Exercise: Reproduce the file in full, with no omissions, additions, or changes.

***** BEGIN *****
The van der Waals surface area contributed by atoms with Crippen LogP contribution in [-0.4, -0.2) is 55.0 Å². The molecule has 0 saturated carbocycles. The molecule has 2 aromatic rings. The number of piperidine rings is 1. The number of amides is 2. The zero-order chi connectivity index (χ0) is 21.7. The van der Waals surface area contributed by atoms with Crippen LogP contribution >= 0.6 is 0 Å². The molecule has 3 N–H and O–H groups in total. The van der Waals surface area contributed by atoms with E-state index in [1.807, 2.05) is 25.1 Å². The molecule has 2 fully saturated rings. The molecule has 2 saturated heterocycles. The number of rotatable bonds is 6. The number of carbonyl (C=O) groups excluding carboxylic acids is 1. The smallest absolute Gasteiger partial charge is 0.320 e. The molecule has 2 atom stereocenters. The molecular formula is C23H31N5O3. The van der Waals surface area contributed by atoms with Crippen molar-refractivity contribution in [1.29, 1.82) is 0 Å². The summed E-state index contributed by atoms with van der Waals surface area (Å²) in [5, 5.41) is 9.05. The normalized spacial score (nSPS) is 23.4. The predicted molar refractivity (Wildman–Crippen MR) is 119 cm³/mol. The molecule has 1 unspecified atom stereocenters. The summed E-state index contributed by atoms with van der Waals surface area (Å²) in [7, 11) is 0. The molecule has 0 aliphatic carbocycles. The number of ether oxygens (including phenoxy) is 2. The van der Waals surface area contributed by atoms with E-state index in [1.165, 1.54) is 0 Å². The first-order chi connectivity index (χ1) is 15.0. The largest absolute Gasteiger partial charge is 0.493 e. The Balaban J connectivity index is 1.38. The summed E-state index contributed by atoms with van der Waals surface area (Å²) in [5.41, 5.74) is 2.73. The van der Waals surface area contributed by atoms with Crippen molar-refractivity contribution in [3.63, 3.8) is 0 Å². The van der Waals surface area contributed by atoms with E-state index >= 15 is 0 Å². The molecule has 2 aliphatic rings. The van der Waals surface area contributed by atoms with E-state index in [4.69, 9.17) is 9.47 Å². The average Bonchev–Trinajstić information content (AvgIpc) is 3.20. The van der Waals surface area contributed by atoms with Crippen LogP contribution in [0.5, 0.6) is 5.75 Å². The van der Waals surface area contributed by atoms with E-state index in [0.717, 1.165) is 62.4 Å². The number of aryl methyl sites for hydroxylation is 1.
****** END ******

The van der Waals surface area contributed by atoms with Crippen LogP contribution in [-0.4, -0.2) is 55.0 Å². The molecule has 0 saturated carbocycles. The molecule has 2 aromatic rings. The number of piperidine rings is 1. The number of amides is 2. The zero-order chi connectivity index (χ0) is 21.7. The van der Waals surface area contributed by atoms with Crippen LogP contribution >= 0.6 is 0 Å². The molecule has 3 N–H and O–H groups in total. The van der Waals surface area contributed by atoms with E-state index in [1.807, 2.05) is 25.1 Å². The molecule has 2 fully saturated rings. The molecule has 2 saturated heterocycles. The number of rotatable bonds is 6. The number of carbonyl (C=O) groups excluding carboxylic acids is 1. The smallest absolute Gasteiger partial charge is 0.320 e. The molecule has 2 atom stereocenters. The molecular formula is C23H31N5O3. The van der Waals surface area contributed by atoms with Crippen molar-refractivity contribution in [1.29, 1.82) is 0 Å². The summed E-state index contributed by atoms with van der Waals surface area (Å²) in [5, 5.41) is 9.05. The normalized spacial score (nSPS) is 23.4. The predicted molar refractivity (Wildman–Crippen MR) is 119 cm³/mol. The molecule has 1 unspecified atom stereocenters. The summed E-state index contributed by atoms with van der Waals surface area (Å²) in [7, 11) is 0. The molecule has 0 aliphatic carbocycles. The number of ether oxygens (including phenoxy) is 2. The van der Waals surface area contributed by atoms with E-state index in [1.165, 1.54) is 0 Å². The first-order chi connectivity index (χ1) is 15.0. The largest absolute Gasteiger partial charge is 0.493 e. The Balaban J connectivity index is 1.38. The summed E-state index contributed by atoms with van der Waals surface area (Å²) in [5.41, 5.74) is 2.73. The van der Waals surface area contributed by atoms with Crippen molar-refractivity contribution in [3.63, 3.8) is 0 Å². The van der Waals surface area contributed by atoms with E-state index >= 15 is 0 Å². The molecule has 2 aliphatic rings. The van der Waals surface area contributed by atoms with E-state index in [4.69, 9.17) is 9.47 Å². The average Bonchev–Trinajstić information content (AvgIpc) is 3.20. The van der Waals surface area contributed by atoms with Crippen LogP contribution in [0.5, 0.6) is 5.75 Å². The van der Waals surface area contributed by atoms with E-state index in [0.717, 1.165) is 62.4 Å². The number of aryl methyl sites for hydroxylation is 1.